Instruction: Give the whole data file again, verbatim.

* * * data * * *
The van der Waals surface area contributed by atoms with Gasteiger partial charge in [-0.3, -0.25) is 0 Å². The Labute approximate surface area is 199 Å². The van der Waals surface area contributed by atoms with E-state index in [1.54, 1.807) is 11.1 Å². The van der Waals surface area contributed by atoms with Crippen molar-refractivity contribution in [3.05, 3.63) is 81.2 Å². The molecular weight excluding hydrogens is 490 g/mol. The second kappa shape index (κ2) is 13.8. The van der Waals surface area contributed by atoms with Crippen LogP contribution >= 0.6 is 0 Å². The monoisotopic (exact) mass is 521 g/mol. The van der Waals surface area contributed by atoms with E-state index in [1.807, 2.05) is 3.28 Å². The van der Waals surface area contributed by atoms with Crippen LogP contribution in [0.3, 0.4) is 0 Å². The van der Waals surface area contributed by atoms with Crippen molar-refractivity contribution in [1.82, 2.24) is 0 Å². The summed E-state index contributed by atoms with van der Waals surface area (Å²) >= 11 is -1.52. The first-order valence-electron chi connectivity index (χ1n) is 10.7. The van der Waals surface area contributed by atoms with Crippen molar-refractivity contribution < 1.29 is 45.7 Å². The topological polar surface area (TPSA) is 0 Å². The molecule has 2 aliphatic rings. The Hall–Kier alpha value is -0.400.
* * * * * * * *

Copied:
The van der Waals surface area contributed by atoms with Gasteiger partial charge in [-0.3, -0.25) is 0 Å². The Labute approximate surface area is 199 Å². The van der Waals surface area contributed by atoms with E-state index in [1.54, 1.807) is 11.1 Å². The van der Waals surface area contributed by atoms with Crippen molar-refractivity contribution in [3.05, 3.63) is 81.2 Å². The molecular weight excluding hydrogens is 490 g/mol. The second kappa shape index (κ2) is 13.8. The van der Waals surface area contributed by atoms with Crippen LogP contribution >= 0.6 is 0 Å². The monoisotopic (exact) mass is 521 g/mol. The van der Waals surface area contributed by atoms with E-state index in [1.807, 2.05) is 3.28 Å². The van der Waals surface area contributed by atoms with Crippen LogP contribution in [0.3, 0.4) is 0 Å². The van der Waals surface area contributed by atoms with Crippen molar-refractivity contribution in [1.82, 2.24) is 0 Å². The summed E-state index contributed by atoms with van der Waals surface area (Å²) >= 11 is -1.52. The first-order valence-electron chi connectivity index (χ1n) is 10.7. The van der Waals surface area contributed by atoms with Crippen molar-refractivity contribution < 1.29 is 45.7 Å². The topological polar surface area (TPSA) is 0 Å². The molecule has 2 aliphatic rings. The Hall–Kier alpha value is -0.400.